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Conning: Day 2

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A full day at FogCon! Getting down the notes quickly while it's still in my head...

  • A panel on the speculative fiction canon: is there a spec fic canon? Should their be? A thoughtful discussion, building somewhat on discussion around this topic that we had at ConTention the night before (the two panels had the same moderator, and one of the other mods was also there). One interesting thing about this panel, which I wish I had thought of in time to articulate, is that we seemed to be using "canon" to stand in for three different things -- the foundational texts on which the specfic genre and its subgenres are based, lists of recommended reading, and reader advisory ("what book should I read next?") These types of "canon" are related (although I might argue that the word should really only be applied to the first one), but there are distinct differences between them, and we tended to shuffle among them a lot when we were talking.

  • Anarchists! In! Space! -- This panel wasn't sure whether it wanted to be about non-hierarchical collectives or separatists, which is in part because the word "anarchist" is used to describe both philosophies. I got the sense that the moderator would have really preferred to focus on the first meaning, but the second was the one more implied by the panel description, so that seemed to be the expectation a lot of the time. Still, it was a thought-provoking discussion, and I picked up some book recommendations and a free publication on anarchism, which is a philosophy I ought to know more about.

  • Alternative crimes and punishments, which covered a lot of ground regarding the changing nature of crime and philosophies of punishment -- is it for rehabilitation? deterrence? revenge? some balancing of the three? The moderator presented a fascinating thesis that Asimov's Three Laws of Robotics provide a description of all types of crime. More book recommendations, more discussion.

  • My copyright panel! It was me, two software people, a musician, and a lawyer, which made for a pretty good balance. The moderator (one of the software folks) mostly let audience questions direct the discussion, which I think was a good choice, but since the audience was largely writers, we ended up with the focus on practical nuts and bolts of protecting your own work. And that's an important topic, but we didn't spend as much time on the rights and future of the consumer. Afterwards, I was chatting with other panelists, and we agreed that we wished the balance had been a little different, because there was so much more interesting philosophical ground to cover. I overheard one person in line ahead of me at dinner who said that the panel was good, but she didn't feel like she'd learned anything new, and I can certainly see that being the case for someone already pretty familiar with the how-to side of things. Overall, though, I'm pretty happy with it, and with how I did, given that I'm not a very good extemporaneous speaker (I express myself much better in writing, or when I'm able to give the same presentation multiple times). Would panel again.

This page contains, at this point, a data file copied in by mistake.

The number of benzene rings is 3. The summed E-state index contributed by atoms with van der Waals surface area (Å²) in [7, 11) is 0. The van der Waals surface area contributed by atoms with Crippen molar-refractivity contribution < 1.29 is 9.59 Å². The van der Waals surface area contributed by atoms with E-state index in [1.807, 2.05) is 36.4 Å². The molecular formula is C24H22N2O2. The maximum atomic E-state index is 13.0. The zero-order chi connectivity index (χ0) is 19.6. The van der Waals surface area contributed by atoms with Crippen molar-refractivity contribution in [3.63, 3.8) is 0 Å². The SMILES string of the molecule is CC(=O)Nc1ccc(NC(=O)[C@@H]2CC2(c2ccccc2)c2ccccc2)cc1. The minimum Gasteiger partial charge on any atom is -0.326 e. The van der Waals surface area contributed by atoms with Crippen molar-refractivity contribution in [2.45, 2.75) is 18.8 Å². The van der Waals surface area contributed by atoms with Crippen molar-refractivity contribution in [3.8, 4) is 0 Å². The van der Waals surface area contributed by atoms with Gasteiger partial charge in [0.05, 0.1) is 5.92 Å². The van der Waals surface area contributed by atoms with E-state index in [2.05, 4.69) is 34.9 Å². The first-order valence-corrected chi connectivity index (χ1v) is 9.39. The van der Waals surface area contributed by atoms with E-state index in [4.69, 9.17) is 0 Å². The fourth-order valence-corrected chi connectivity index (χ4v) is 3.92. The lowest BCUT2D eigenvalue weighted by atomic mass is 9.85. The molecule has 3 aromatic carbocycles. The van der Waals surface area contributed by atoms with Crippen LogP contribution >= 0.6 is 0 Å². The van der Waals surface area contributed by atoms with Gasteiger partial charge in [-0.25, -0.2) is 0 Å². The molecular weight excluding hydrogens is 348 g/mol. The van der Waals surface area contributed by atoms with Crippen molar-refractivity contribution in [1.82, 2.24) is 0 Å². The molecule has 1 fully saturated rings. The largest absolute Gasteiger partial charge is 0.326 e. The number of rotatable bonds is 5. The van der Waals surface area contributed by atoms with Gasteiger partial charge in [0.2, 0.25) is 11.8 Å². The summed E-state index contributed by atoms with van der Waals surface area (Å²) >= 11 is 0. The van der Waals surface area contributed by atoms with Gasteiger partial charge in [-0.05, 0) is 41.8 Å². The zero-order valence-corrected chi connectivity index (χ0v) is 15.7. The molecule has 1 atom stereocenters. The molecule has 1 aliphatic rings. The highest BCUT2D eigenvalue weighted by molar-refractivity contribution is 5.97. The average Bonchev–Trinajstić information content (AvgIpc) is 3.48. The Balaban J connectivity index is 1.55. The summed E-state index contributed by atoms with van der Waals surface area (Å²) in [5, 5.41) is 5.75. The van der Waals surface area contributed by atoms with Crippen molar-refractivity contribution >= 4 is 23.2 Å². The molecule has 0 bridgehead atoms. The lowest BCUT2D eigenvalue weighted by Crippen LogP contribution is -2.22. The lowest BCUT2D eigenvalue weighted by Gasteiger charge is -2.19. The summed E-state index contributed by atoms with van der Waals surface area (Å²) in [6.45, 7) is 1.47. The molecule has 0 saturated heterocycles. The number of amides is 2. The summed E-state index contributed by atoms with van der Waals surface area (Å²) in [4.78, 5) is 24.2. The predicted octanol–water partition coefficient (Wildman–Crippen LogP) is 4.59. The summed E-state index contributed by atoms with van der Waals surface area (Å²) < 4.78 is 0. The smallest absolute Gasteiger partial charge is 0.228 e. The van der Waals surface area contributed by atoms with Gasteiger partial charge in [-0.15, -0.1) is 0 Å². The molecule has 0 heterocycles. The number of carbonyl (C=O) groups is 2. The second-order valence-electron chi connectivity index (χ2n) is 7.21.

• The Liar's Panel, which was just fun. Five panelists, answering ridiculous questions as ridiculously as possible. Somewhere between storytelling and performance art with audience participation. I hope they make this one a tradition.

  • Also attended a reading and had all kinds of random discussions with random people, which is still a bit nerve-wracking for me, but I'm always glad when I make myself do it. Dropping by the con suite when I have nothing else planned is definitely the right decision, and I need to make myself remember that.


One more day. Now to decide whether to go back out there or crash a little early. Right now I am leaning toward the latter, but we'll see! Maybe a second wind will present itself.

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